Lettuce as a potential cure for diabetes? I told you I was looking into it. My instinct said ‘BS’ (and that doesn’t stand for ‘blood sugar’). I queried a few experts in the last few days, and it looks like I wasn’t too far off.
So the headlines were all abuzz last week with (yet another) breakthrough that “may have finally unlocked the code to wipe diabetes completely off the map.”
Dr. Henry Daniell and his team of 20 bio-medical researchers have worked for five years, experimenting with genetically modified lettuce grown in a lab at the University of Central Florida. The leaves are placed in a machine and injected with the human gene for insulin, then powdered and fed to mice. After eight weeks, the treated mice were producing normal levels of insulin.
So, what about it? Good for humans, too? Any time in this century, or this millennium??
“Lettuce is a cute gimmick… (but) I don’t see it as any kind of breakthrough,” Dr. Jay Skyler tells me. He is director of academic programs at the Diabetes Research Institute in Miami, and Study Chairman for the nationwide Type 1 Diabetes TrialNet project.
He explains that Daniell’s study hasn’t proved anything new about the treatment or prevention of diabetes. It’s only proven that there are ever-more biological sources of insulin, including tobacco and carrots.
Research back in the late ’80s and early ’90s already showed that orally fed insulin will alter the immune attack of insulin-producing cells in mice.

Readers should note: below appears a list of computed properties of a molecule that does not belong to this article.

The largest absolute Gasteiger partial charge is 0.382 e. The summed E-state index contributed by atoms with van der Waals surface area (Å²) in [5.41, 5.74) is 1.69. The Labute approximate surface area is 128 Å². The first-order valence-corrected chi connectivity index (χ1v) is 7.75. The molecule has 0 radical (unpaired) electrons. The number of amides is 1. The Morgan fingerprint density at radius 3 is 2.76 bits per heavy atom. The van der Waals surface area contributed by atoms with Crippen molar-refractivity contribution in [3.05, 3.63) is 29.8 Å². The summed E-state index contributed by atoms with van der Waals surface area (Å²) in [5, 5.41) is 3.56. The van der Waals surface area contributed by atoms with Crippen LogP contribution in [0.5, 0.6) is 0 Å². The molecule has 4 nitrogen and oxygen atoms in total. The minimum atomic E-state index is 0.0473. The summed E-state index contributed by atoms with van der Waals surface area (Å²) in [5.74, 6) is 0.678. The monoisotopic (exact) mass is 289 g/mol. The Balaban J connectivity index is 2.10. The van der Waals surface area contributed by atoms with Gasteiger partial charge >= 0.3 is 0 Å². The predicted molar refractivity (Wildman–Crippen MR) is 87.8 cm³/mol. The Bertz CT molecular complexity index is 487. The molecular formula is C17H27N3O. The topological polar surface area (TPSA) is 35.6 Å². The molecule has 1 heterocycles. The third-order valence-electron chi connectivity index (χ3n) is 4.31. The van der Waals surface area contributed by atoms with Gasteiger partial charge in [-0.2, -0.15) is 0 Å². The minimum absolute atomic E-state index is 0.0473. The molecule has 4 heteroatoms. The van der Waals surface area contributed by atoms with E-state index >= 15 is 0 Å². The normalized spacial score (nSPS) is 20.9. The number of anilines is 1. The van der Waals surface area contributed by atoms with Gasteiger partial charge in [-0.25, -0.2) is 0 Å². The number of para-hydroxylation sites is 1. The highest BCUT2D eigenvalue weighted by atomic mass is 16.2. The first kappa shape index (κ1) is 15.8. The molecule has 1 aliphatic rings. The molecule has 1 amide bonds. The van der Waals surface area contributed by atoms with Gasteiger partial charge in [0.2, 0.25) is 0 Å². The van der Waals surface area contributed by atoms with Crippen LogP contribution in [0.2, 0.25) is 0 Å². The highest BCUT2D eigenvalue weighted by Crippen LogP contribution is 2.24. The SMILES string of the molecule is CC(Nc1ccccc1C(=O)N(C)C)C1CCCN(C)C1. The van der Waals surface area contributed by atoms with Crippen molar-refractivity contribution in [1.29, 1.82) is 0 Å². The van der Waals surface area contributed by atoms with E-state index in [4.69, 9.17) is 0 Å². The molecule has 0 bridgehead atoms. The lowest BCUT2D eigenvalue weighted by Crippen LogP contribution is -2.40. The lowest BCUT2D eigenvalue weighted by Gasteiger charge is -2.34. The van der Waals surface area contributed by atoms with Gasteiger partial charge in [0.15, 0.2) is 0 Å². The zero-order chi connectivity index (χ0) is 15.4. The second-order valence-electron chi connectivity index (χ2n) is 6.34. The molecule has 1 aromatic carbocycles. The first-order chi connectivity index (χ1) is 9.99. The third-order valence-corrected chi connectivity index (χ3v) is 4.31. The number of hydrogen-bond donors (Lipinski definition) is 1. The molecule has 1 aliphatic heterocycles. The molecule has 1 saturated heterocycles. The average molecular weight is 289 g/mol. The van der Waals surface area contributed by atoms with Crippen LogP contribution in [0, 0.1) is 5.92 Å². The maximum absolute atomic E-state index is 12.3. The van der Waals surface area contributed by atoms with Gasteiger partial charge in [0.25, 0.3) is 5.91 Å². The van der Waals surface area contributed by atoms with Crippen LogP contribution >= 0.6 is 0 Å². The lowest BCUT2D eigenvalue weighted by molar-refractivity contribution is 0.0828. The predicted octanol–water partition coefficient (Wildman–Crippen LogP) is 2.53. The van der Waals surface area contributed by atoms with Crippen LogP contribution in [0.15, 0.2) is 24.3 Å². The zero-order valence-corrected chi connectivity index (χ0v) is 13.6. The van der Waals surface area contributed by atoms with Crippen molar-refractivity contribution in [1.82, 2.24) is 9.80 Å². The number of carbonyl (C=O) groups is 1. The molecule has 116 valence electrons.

“The problem is the concept of using oral insulin. It doesn’t work to lower glucose. It works to change the immune system so it won’t destroy islet cells in rodents. But studies with humans have been fundamentally inconclusive so far,” Skyler says.
Because these are prevention studies, they have to identify a group of very high-risk people and then follow them for 5 years or more to see if the disease onset is really delayed. A very drawn-out process, as you can imagine.
Essentially what Daniell is proposing is not far from Denise Faustman’s research — altering the immune system to prevent the attack on the pancreas. But even she has delayed her human trials because the complicated methodology for lab analysis of results isn’t quite ready yet, according to Skyler.
So when SHOULD we actually get excited about all these potential breakthroughs?
“If something shows potential promise without potential harm, I think it’s worth pursuing,” Skyler says. “(Denise Faustman) has gotten a lot of PR but not a lot of data. Unfortunately that’s often the case… My fundamental rule of thumb is that if something sounds too good to be true, it probably is.”
Right. Thanks for the reality check, Dr. S.